How did other people treat you? Did people flock to get close to you when you were in school or even when you were dating because they knew you were Michael Jordan’s daughter?
It’s definitely always been the elephant in the room. Either everyone knows and they don’t want to talk about it or no one knows and I have to just put it out there. There’s no avoiding it to say the least. But it definitely makes it hard when it comes to making friends or dating and bringing people into my life and into my circle. For that reason I keep my circle very small. I don’t allow a lot of people in because that’s always going to be the risk; whether or not someone’s getting to know me because they want to know Jasmine or they want to know who I am because I’m my father’s child. There’s definitely no avoiding it and it definitely makes myself and my brothers question everyone’s intentions, whether you’re coming into my life for a genuine reason or not. But I wouldn’t change it. It definitely adds that extra layer of caution. Just having that, I guess you can say, sense of paranoia and fear of being taken advantage of, makes the true friendships and relationships we’ve been able to experience worth it even more.
How was your fiancé [Rakeem Christmas] then able to differentiate himself from those types of people? Opportunists that is, especially as someone who played basketball and obviously knows and watched Michael Jordan. How did you know, okay, this is someone really serious about me?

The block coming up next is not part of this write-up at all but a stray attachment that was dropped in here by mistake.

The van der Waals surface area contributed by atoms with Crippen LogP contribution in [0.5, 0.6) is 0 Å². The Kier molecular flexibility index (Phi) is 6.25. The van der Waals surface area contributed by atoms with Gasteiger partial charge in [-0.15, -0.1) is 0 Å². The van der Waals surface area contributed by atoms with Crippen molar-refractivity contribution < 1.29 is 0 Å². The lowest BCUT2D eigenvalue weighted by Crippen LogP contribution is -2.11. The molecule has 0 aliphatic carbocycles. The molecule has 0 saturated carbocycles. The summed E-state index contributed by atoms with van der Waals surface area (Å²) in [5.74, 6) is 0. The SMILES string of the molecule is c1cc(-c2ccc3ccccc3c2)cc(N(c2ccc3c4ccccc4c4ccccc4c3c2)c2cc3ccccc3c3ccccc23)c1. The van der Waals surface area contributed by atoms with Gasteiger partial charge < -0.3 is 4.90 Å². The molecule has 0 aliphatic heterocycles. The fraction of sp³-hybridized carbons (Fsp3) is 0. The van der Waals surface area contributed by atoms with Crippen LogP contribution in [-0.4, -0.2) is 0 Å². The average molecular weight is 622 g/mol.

It’s funny because my fiancé, I actually went after him. I put my guards all the way down [laughs] once I started to really pursue him. Even at that time when we first met, it was really just to be friends. I knew of him and obviously he knew of me, and I say I stalked him, but when I was trying to approach him at a party or message him on Facebook, I really put myself on the line. It was because we would see one another in passing and have small conversations and it was something I felt in my gut. I just knew, you’re different. I don’t know what it is about you and I want to know, but I can feel that I’m not worried about your intentions or how you’re going to be. As we got to know one another and have those conversations and hang out, it was clearly evident that my gut was right. He never asked me for sneakers. He has been a Jordan sneakerhead before me. He had them well before we became friends. It was just one of those things I never had to question with him. It felt like in the beginning, it was all about timing, and here we are, engaged to be married. I did something right.
You have a son and I know he just turned 1 and you were planning a wedding. I saw you guys had a small party for him, but how have those celebrations been altered with everything that’s going on? Would you be open to a virtual type of wedding that people are having now?
Definitely with my son’s birthday, it was hard to make that adjustment from having a family gathering and knowing my mom, my dad and my fiancé’s family weren’t able to come and celebrate. It’s a monumental birthday. You’re turning one. It’s incredible. We made it through the first year. It was definitely hard to accept that at first, but given the climate, I wouldn’t do it any other way. It was super intimate and it was so much fun for just us to shower our son with a little more love and a little more attention than we usually do. It definitely took him by surprise. He was like, what are all these balloons and why am I wearing a dinosaur onesie? What’s happening? [laughs] I definitely think it threw him off, but I think he enjoyed it. I think when we look back in a couple of months, weeks and years when we’re telling our son, hey, we did a quarantine birthday and this is what happened, he’s going to appreciate it. We still had the family element because we were present. We ended up doing a big Zoom and FaceTime call with my mom’s side of the family and Rakeem’s side of the family, my dad, so they were still a part of it, just in a weird and funky way. Nonetheless, it definitely was a birthday to remember.